If you're a man who's been invited to a wedding, you need to heed my advice so you know what to do at these alien affairs.
With full-fledged sellers' markets underway in dozens of metropolitan areas around the country, new research has found curious statistical patterns emerging: Even in cities where listings get multiple offers within days or hours, significant numbers of homes are sitting on the market for six months, 12 months or more with no takers.
One definition given for insanity is doing the same thing over and over again and expecting different results.
Cook, author and TV personality Nathalie Dupree is long gone from these parts, having been carted away to endlessly charming Charleston by husband Jack Bass, chronicler of Southern history. Still, she retains devoted fans and many friends here since she ran "Nathalie's at Mt. Pleasant Village" and lived in Social Circle.
This week, my mother called around 10 a.m. one morning to chat for a minute and catch up. During our conversation, I realized that she was still in her bed, waiting for an aide to help into a wheelchair.
This is the story of courage. This is a story of tenacity. This is the story of Hill Daniel.
I wrote a column not too long ago bemoaning the fact that my grandchildren were growing up. Well, I have more proof.
The liberal world vision and reality are often at variance, as, for example, with equal pay for equal work.
My wife and I have been vacationing the past week in south Florida. On the first night of the eight-day trip, we took the hotel clerk's dinner recommendation and headed to the restored riverfront in historic Fort Myers.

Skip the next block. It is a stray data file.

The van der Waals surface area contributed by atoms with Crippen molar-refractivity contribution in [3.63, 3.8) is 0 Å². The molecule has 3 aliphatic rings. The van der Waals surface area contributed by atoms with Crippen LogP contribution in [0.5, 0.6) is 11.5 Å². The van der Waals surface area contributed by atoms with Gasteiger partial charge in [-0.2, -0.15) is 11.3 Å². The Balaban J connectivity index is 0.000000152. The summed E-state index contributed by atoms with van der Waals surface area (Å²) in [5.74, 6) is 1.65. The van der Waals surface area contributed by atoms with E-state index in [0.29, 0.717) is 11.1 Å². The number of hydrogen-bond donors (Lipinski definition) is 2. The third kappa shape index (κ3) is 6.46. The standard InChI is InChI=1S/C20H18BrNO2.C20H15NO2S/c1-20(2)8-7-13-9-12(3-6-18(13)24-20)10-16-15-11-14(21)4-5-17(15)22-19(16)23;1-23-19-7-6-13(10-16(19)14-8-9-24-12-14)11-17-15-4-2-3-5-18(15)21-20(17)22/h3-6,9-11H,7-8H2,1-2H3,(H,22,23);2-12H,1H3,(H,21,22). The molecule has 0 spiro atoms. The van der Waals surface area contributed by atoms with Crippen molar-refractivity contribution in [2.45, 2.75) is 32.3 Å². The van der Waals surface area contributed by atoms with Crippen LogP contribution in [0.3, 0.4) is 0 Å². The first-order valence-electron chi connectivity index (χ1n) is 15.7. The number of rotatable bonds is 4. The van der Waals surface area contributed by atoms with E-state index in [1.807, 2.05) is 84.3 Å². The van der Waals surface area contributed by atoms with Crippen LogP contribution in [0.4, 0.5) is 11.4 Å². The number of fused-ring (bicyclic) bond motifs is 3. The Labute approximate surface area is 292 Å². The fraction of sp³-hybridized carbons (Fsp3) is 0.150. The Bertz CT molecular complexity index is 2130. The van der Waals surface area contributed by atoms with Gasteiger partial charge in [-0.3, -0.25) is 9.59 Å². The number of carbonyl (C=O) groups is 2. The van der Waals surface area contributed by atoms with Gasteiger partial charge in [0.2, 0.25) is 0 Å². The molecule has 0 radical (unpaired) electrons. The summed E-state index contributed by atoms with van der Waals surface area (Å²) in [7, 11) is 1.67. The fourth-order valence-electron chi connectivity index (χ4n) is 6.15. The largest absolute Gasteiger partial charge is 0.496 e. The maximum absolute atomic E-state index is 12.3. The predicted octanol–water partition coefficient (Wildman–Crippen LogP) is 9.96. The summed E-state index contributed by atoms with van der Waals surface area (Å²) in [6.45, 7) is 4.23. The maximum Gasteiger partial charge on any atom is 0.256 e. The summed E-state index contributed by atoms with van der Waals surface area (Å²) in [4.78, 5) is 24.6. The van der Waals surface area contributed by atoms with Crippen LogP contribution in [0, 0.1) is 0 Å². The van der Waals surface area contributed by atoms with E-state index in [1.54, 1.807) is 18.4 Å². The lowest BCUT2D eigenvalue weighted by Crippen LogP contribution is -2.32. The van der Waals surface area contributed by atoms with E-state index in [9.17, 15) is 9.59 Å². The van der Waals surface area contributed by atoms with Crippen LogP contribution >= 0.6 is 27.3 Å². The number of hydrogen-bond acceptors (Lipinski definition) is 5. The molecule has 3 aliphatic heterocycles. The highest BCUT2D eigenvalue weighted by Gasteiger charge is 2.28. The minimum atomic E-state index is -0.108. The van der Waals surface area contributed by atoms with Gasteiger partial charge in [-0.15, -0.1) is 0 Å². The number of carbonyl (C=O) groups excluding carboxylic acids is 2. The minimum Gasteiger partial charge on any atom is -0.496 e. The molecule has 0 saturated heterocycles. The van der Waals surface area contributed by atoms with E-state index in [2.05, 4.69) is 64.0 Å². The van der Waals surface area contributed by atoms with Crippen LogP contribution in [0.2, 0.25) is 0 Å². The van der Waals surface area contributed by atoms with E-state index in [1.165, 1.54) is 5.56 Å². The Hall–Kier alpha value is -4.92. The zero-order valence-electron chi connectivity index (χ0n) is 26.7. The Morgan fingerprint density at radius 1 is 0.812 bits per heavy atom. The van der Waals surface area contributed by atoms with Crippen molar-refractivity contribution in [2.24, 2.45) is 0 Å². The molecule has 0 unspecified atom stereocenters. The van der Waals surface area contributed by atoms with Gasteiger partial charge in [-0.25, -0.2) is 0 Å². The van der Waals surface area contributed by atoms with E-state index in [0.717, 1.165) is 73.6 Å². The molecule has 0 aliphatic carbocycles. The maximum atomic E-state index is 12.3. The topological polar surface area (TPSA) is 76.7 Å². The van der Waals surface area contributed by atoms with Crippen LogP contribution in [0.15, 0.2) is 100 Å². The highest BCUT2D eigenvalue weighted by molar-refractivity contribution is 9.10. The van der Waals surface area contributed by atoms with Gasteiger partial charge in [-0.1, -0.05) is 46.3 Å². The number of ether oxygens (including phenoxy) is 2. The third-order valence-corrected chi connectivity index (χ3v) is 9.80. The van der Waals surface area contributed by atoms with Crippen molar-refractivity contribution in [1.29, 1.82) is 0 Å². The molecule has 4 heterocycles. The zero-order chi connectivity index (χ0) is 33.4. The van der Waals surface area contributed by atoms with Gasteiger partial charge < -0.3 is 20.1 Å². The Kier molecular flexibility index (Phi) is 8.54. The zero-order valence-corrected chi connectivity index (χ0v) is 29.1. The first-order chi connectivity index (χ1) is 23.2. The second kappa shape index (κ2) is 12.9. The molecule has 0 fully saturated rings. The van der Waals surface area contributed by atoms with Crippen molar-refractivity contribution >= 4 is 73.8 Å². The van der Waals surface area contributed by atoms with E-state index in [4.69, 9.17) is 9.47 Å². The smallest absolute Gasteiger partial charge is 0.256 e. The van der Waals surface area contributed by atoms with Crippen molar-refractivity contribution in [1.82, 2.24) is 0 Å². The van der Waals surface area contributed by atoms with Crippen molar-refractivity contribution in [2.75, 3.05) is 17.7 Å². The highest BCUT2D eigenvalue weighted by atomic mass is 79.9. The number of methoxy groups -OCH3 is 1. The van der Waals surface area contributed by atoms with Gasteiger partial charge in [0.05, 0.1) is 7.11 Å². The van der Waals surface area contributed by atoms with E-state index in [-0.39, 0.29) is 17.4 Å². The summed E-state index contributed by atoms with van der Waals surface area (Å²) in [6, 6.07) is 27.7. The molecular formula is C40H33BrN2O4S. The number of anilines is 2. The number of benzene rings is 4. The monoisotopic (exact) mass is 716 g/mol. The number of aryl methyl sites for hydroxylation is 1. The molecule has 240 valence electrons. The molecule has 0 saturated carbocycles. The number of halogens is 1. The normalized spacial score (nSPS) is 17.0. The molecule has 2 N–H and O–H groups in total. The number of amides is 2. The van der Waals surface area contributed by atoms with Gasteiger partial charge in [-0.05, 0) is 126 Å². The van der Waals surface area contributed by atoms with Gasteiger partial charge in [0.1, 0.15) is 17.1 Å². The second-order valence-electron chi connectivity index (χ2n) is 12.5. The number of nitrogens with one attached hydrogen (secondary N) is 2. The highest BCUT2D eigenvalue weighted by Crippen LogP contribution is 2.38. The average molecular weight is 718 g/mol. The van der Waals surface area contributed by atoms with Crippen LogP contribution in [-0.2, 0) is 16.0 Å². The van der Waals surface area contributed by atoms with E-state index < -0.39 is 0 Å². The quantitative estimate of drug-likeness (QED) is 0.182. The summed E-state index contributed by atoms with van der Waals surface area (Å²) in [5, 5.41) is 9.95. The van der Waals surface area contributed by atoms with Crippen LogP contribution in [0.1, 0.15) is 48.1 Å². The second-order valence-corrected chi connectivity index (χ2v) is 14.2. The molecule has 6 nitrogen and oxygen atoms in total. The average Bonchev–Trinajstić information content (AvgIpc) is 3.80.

As a kid, I hated Sunday mornings with a passion I now reserve only for unimaginable evils such as genocide and raw onions. Sunday - "the day of rest" - was far from restful for me, and I blame it on a weekly ritual, "dressing up for Sunday school."
There are many ways to describe the enormous gap between the American people and their elected politicians.
I grew up with hamsters, so when my kid decided he wanted one for his birthday in December last year, I was totally OK with that.
Little is left to the imagination these days. The ever deeper probing of scientists is removing any mystery from life and banishing the unknown and heretofore unknowable.
Humans have long reached toward heaven. I don't know whether this desire represents an attempt to get away from the ground, an attempt to associate with God, or an attempt to peer over the balcony and look at all the little people below. But the desire to go higher and higher has long shaped the skylines of our cities.
It was an easy four-hour drive to Charleston last weekend. Bob was off to Darlington, S.C., to drive a friend's race car, so I headed out for a visit with my friend Nathalie Dupree and her husband Jack Bass, the South Carolina historian and author. Supper was ready when I walked in the door, a plate full of vegetables and salads, one of mixed rice, lady peas, grilled peaches and light vinaigrette. Her new thing ...
The invitation arrived via e-mail with a quote attributed to Abraham Lincoln: "I am a firm believer in the people. If given the truth, they can be depended upon to meet any national crisis. The great point is to bring them the real facts, and beer."
For nearly 12 years, this publication has afforded me the opportunity to write on anything and everything piquing my interest. The world has truly been my oyster, and for that I'm grateful. But one topic has consistently eluded my best efforts, as it's so controversial that one has to tiptoe delicately to avoid misinterpretation. That topic is racial diversity.